What kind of language difficulties do hearing impaired children or deaf children have?
The most striking difficulty for hearing impaired children is phonological development. The speech is unintelligible, some sounds are omitted or misarticulated- less visible phonemes, part of consonant clusters, lack fluid coarticulation patterns. Deaf children have depressed vocabulary skills- limited exposure to language. Deaf children also experience difficulty in the acquisition of syntactic structure.
What kinds of educational methods would you prefer to teach hearing impaired or deaf children? Why?
I would prefer to use the total communication method, which is the oralist method (deaf children coached in speech production and trained to read lips), combined with some signing and gestural system. This way, if a word is hard to read on my lips I can sign it, or vice versa If I do not know the sign I can emphasize the sounding out of the word on my lips.
Who are the children with specific language impairment (SLI)? List two kinds of language difficulties they have.
SLI children are those whose language delay cannot be attributed to mental impairment, autism or other identifiable syndromes. 1-3%. Some SLI children have delayed language from onset. They have productive language delays but have good comprehension. They show delayed syntactic development (problems with normal syntactic production including plurals, possessives, tense markers, etc) They also have difficulty with a wide range of pragmatic functions.
What are the differences between normal developmental disfluency and stuttering?
Many normal developing children experience developmental disfluency (2-4 year old children). They hesitate, repeat or prolong sounds, syllables or words, or insert fillers such as um or well. Some children develop stuttering which is a greater degree of disfluency. This means more than 10 repeated words, syllables per 100 words. ALso, part word repetitions.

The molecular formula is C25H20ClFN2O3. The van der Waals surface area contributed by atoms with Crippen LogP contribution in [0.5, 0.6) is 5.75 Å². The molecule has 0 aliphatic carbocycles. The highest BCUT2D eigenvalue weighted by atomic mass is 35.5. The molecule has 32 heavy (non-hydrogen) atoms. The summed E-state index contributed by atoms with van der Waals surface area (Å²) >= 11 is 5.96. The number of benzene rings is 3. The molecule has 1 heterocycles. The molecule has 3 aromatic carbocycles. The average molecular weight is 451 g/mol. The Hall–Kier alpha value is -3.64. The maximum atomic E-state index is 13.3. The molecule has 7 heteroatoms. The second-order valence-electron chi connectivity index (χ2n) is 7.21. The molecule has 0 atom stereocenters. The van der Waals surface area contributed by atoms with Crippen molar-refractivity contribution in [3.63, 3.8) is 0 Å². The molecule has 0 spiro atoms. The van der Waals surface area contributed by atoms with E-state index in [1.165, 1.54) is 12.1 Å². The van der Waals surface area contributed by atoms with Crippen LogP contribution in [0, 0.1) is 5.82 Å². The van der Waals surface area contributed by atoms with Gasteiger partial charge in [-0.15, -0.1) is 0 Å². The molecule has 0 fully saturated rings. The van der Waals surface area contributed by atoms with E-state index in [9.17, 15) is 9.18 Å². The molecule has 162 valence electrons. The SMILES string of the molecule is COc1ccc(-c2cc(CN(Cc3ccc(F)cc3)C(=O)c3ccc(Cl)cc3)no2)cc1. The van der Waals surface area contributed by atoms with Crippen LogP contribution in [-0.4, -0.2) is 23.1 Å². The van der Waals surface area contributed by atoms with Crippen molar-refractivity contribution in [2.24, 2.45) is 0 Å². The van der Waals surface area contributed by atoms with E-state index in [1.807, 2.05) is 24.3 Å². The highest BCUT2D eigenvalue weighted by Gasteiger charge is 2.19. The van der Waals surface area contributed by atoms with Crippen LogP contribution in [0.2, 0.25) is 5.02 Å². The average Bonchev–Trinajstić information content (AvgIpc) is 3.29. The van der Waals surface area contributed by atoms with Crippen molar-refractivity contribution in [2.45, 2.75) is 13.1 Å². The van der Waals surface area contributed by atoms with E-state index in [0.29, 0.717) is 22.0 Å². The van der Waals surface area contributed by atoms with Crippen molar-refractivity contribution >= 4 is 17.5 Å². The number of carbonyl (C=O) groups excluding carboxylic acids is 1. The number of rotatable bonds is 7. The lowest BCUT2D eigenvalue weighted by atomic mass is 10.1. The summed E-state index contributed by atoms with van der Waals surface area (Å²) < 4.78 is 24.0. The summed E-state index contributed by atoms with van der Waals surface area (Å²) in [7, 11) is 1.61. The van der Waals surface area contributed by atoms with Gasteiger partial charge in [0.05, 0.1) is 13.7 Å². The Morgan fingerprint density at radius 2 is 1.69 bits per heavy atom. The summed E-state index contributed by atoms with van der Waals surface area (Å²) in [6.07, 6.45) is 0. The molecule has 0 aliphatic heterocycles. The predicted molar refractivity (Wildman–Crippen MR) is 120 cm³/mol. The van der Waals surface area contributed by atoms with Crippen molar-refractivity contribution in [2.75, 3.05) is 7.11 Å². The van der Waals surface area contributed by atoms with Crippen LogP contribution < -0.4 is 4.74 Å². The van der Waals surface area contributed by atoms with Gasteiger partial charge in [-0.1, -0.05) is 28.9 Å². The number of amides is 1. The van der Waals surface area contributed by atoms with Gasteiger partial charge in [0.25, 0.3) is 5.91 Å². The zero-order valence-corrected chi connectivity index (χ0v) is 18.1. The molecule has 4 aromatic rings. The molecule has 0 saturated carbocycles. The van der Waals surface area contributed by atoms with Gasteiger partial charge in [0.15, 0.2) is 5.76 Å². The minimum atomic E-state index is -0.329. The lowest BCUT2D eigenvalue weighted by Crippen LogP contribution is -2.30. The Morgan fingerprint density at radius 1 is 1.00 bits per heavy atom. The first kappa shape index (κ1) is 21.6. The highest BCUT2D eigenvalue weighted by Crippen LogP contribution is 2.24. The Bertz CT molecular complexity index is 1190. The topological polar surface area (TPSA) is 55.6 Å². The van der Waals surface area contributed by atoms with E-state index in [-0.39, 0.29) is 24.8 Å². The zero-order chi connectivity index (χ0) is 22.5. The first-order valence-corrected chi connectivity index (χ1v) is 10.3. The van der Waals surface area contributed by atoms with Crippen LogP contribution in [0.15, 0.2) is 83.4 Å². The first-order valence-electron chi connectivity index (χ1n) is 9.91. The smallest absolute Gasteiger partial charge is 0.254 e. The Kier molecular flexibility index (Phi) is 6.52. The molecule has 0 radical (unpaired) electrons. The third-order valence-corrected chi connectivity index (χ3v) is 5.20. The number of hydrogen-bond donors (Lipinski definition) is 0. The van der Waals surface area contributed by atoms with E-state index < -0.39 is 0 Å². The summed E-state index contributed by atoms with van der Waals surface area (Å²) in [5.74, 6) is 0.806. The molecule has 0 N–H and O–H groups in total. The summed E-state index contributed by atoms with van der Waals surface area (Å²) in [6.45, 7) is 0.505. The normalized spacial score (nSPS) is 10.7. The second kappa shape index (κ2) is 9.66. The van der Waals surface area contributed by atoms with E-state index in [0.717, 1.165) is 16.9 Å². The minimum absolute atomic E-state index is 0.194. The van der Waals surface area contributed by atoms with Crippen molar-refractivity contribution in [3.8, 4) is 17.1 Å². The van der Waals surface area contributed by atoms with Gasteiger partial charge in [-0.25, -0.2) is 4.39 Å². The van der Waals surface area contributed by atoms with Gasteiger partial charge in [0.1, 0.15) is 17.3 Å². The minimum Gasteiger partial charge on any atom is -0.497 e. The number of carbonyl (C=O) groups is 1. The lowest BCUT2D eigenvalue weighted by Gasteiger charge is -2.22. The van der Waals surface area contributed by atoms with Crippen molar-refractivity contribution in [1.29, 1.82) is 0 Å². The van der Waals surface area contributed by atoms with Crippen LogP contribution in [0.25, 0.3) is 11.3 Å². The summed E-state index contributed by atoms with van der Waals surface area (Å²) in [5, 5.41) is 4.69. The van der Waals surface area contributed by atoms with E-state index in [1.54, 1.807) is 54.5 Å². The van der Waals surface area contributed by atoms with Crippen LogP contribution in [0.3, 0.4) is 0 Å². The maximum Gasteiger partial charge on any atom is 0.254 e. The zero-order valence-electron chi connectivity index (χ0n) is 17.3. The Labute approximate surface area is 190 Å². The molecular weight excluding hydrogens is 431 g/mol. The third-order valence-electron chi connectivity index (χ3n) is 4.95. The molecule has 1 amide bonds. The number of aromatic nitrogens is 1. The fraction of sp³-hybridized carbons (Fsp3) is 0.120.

Please use your own words to describe the 10 principles to guide language instruction for children with SLI, see Figure 9.4 on p.363 in our textbook (Berko Gleason)
1. improve understanding of syntax and grammar in order to improve conversation and narrative abilities, 2. Grammar should rarely be the sole target of language intervention, 3. do not teach or master a form or ability in a single step, 4. child must be ready to acquire what is being taught and have a need for it, 5. clinicians and teachers should manipulate the child's social, physical and language environment to provide opportunities to use targeted forms.
Use your own words to describe the lat 5 principles to guide language instruction for children with SLI.
6. Clinicians and teachers should extend oral language targets, 7. manipulate discourse so that it is easier for children to identify targeted forms, through stress or ellipsis. 8. Recast children's errors into more mature adultlike forms to help the children compare his errors with more advanced productions. 9. Always present the child with full grammatical models rather than telegraphic speech. 10. Use elicited info to provide the child with practice on contrasting forms.
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